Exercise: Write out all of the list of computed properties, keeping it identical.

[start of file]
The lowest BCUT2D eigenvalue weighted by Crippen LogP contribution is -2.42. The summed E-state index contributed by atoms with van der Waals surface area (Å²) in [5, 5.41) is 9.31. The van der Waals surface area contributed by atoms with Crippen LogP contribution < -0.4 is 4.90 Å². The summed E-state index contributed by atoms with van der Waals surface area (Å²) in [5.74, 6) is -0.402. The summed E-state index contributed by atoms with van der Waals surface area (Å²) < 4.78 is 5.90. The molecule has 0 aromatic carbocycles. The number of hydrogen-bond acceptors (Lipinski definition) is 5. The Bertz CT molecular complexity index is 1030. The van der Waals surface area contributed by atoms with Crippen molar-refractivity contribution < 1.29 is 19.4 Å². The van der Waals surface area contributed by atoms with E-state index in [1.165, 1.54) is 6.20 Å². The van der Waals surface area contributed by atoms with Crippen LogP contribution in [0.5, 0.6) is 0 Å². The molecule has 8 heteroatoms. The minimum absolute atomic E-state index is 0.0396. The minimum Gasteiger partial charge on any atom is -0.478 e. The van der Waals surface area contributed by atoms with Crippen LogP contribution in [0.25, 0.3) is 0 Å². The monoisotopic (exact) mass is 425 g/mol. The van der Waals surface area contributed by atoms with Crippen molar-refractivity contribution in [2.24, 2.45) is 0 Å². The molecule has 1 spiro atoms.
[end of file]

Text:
The lowest BCUT2D eigenvalue weighted by Crippen LogP contribution is -2.42. The summed E-state index contributed by atoms with van der Waals surface area (Å²) in [5, 5.41) is 9.31. The van der Waals surface area contributed by atoms with Crippen LogP contribution < -0.4 is 4.90 Å². The summed E-state index contributed by atoms with van der Waals surface area (Å²) in [5.74, 6) is -0.402. The summed E-state index contributed by atoms with van der Waals surface area (Å²) < 4.78 is 5.90. The molecule has 0 aromatic carbocycles. The number of hydrogen-bond acceptors (Lipinski definition) is 5. The Bertz CT molecular complexity index is 1030. The van der Waals surface area contributed by atoms with Crippen molar-refractivity contribution < 1.29 is 19.4 Å². The van der Waals surface area contributed by atoms with E-state index in [1.165, 1.54) is 6.20 Å². The van der Waals surface area contributed by atoms with Crippen LogP contribution in [0.5, 0.6) is 0 Å². The molecule has 8 heteroatoms. The minimum absolute atomic E-state index is 0.0396. The minimum Gasteiger partial charge on any atom is -0.478 e. The van der Waals surface area contributed by atoms with Crippen LogP contribution in [0.25, 0.3) is 0 Å². The monoisotopic (exact) mass is 425 g/mol. The van der Waals surface area contributed by atoms with Crippen molar-refractivity contribution in [2.24, 2.45) is 0 Å². The molecule has 1 spiro atoms.